Currently, most acoustic positioning strategies are based on broadband coding and the pulse compression technique to obtain better accuracy and robustness against in-band noise. However, the accuracy and robustness of these systems is often seriously damaged in areas of low coverage and/or affected by multipath. This work proposes a High Availability Positioning Algorithm (HAPA) that optimally processes the received signal to improve positioning results throughout the whole location area. This algorithm validates the Time-of-Arrival (ToA) from each beacon, corrects their Doppler shift and compensates for multipath when it exists. If the number of validated beacons is enough to obtain a position, the algorithm tries to position with their optimal combination; if not, it tries to position by incorporating additional ToA candidates for the non-validated beacons. The HAPA performance has been evaluated through a set of experimental tests to compare its results with those obtained by the Robust Positioning Algorithm (RPA) developed by the authors in a previous work, and by a Classical Positioning Algorithm (CPA) based on the emission of chirps. In particular, when using a mobile robot to follow trajectories that cross areas with low coverage and affected by multipath, the HAPA maintains an availability of 97.89%, while the RPA drops to 83.25% and the CPA to 50.19%.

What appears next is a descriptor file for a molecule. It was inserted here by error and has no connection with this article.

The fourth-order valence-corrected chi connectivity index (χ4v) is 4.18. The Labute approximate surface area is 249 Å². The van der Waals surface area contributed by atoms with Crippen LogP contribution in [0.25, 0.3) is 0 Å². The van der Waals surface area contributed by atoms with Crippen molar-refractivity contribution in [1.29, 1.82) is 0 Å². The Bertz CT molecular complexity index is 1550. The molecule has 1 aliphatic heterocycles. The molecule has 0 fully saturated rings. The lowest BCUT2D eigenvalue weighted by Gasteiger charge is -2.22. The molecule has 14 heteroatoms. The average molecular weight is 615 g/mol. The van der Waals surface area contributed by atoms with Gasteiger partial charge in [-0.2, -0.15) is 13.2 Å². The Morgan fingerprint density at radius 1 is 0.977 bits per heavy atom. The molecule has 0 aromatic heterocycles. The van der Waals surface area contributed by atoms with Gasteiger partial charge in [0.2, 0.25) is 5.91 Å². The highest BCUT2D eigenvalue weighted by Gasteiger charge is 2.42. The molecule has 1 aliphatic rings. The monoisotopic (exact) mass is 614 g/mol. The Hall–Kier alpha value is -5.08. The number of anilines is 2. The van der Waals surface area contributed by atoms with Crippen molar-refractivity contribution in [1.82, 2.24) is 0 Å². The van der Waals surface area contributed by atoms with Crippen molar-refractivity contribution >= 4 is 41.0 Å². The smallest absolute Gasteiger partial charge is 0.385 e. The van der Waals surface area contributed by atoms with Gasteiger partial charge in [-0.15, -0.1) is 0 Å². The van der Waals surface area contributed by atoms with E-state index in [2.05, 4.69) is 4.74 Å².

Article
Narrowband ultrasonic sensors can be used for motion tracking and small scale localization. Moving sensor nodes emitting ultrasonic waves produce a Doppler shift in the received signals. Doppler correction methods in narrowband ultrasonic motion tracking systems are explained in this work. Two methods are suggested for Doppler compensation for small-scale localization using ultrasonic sensors. One of the methods requires a pilot carrier to be added to the transmitted signal and the other method exploits range-Doppler coupling for Doppler correction. In the simulation experiments, we compare the performance of the two methods with the traditional methods. We implement both the methods on hardware and compare the performance of the methods for ranging and localization in the presence of Doppler shift.